Staff Recommendation: Pierrot Le Fou

One of the most important French New Wave filmmakers, Godard’s tenth feature is an intricate and puzzling tale of a couple’s cross-country escape from the Organisation de l’Armée Secrète, a French paramilitary organization. In typical Godard fashion, this film features fourth wall breaks and shots that will make anyone pay attention to the characters more than the plot. Godard’s first film in color has a somewhat different feel than his previous black-and-white efforts, but is sure to keep viewers hooked if they have love for French New Wave cinema.

Pierrot Le Fou

Directed by Jean-Luc Godard

Greenfield DVD GD1724

Recommended by Isabella Braun, Work Study Assistant, Music Library

ProQuest: The Arts

ProQuest: The Arts is a great source when searching for articles from scholarly journals and magazines. Remember: many journals that are not available in full text can be found through WebBridge.

This will search other UArts Libraries databases and provide you with a direct link to search our catalog for articles in our physical collection. Look for the FindIt@UArts link in your database results list to connect to WebBridge.

View ProQuest’s YouTube channel for more information about searching, sending articles, and more.
If you have questions about any UArts Libraries’ resources or services, just contact me, your very own liaison to the graduate program in Studio Art!


Staff Recommendation: Art Brut in America: The Incursion of Jean Dubuffet

A beautiful group of works of 38 outsider artists from the collection of Jean Dubuffet including drawings, manuscripts, letters, paintings, assemblages, embroideries and sculptures.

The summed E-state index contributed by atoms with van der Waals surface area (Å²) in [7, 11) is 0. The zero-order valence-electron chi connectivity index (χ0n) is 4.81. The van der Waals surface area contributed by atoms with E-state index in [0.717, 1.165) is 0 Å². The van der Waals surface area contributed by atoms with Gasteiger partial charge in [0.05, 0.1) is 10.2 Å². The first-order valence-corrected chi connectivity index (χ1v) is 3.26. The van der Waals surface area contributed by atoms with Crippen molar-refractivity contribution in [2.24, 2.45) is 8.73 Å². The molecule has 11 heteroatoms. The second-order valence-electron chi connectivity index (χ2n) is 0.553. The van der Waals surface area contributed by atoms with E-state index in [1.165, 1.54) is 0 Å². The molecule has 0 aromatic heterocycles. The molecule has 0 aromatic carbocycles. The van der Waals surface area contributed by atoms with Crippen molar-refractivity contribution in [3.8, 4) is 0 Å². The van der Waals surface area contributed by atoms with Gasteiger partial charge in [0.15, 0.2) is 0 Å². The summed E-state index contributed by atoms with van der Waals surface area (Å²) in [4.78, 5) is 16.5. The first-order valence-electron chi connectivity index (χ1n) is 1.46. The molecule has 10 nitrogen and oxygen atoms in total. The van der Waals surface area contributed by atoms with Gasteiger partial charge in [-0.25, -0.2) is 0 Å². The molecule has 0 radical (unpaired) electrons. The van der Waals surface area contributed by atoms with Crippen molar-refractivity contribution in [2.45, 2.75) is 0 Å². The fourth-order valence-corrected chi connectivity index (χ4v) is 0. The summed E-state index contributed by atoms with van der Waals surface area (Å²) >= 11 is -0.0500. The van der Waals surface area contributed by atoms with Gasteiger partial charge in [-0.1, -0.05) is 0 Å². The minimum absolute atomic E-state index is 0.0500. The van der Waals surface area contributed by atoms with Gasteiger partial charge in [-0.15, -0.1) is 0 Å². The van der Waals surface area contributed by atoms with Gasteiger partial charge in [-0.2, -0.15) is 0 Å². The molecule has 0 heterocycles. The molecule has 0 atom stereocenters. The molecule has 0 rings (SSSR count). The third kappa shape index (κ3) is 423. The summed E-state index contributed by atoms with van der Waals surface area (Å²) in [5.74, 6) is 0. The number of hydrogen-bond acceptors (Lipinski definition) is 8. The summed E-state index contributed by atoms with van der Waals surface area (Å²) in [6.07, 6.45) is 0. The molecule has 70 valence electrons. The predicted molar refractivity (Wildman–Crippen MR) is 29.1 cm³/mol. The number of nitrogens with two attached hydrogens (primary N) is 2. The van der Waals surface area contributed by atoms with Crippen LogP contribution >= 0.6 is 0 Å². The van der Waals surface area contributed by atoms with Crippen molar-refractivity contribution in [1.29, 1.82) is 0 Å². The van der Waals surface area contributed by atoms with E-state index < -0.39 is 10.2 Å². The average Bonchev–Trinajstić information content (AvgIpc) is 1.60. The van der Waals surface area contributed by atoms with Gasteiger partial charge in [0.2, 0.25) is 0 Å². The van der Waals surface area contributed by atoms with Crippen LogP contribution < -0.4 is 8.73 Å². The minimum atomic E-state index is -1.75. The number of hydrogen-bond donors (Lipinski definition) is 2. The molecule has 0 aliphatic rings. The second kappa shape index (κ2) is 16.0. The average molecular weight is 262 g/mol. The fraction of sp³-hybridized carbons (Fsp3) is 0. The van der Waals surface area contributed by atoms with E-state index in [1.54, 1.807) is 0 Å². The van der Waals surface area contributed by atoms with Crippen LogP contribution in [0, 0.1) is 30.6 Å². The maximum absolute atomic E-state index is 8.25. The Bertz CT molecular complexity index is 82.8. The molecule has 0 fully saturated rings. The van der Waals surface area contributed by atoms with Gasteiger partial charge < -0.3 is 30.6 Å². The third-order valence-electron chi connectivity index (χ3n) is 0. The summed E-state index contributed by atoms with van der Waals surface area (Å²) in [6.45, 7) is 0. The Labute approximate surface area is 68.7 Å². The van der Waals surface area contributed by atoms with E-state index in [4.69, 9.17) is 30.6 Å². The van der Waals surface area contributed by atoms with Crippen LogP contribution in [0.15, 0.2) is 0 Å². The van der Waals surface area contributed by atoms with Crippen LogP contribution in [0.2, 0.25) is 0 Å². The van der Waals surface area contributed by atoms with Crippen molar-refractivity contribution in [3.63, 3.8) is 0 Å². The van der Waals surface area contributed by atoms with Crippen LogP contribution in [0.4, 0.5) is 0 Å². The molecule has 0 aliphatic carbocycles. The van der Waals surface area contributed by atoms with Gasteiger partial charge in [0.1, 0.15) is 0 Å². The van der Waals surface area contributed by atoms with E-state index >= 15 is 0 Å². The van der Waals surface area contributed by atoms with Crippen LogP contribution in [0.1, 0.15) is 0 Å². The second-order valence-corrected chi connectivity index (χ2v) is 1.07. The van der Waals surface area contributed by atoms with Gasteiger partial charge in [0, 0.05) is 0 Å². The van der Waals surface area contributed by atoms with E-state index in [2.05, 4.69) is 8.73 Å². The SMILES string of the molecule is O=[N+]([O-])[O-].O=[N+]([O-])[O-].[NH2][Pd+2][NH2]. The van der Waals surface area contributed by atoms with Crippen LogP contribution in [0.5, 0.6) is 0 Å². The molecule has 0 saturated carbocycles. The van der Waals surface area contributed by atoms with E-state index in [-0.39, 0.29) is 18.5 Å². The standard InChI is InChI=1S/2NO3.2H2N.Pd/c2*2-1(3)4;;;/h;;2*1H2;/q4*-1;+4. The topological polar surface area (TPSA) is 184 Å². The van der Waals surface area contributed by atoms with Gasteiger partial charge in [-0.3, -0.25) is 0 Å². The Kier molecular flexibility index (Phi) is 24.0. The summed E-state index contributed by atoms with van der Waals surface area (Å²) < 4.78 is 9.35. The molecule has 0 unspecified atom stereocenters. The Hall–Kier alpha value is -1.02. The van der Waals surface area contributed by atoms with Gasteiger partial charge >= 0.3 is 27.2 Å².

The book explores the influence of these works in the US and on abstract expressionism. It highlights Dubuffet’s interest in art that was non-Western and celebrated creators who are mainly outside of artistic culture.

“We witness here the artistic process in all it’s purity, raw, reinvented on all its levels by the maker, starting solely from his own impulses…” Jean Dubuffet as translated by Alfonso Ossorio


Recommended by Barbara Danin, Greenfield Library Acquisitions and Administrative Coordinator
Recommended by Barbara Danin, Greenfield Library Acquisitions and Administrative Coordinator

Staff Recommendation: A Visit from the Goon Squad

Simply put, I flat out loved this book. Centered around a music industry executive and his assistant, Egan tells a rich and layered story about time, age, love, and failure, with music acting as a connective thread through it all. Each chapter is dedicated to a different character and perspective, and while this could be a gimmick in lesser hands, Egan is able to weave these storytelling threads together into a narrative that crackles and pulsates, with a fresh and insightful discovery on every page. Highest recommendation!

A Visit from the Goon Squad

by Jennifer Egan

Call # 813.54 Eg13v

Recommended by Mike Sgier Visual Resources Assistant Visual Resources and Special Collections







Student Work in the School Catalogs: William S. Rice

"An end of the Central Court. From a pen-and-ink drawing, by W. S. Rice, a pupil in the School."
“An end of the Central Court. From a pen-and-ink drawing, by W. S. Rice, a pupil in the School.”

This is the first of a series of UArts Libraries blog posts we’ll write about student artwork in the school catalogs. Some students will be well-known and others less so, but the work will always be interesting.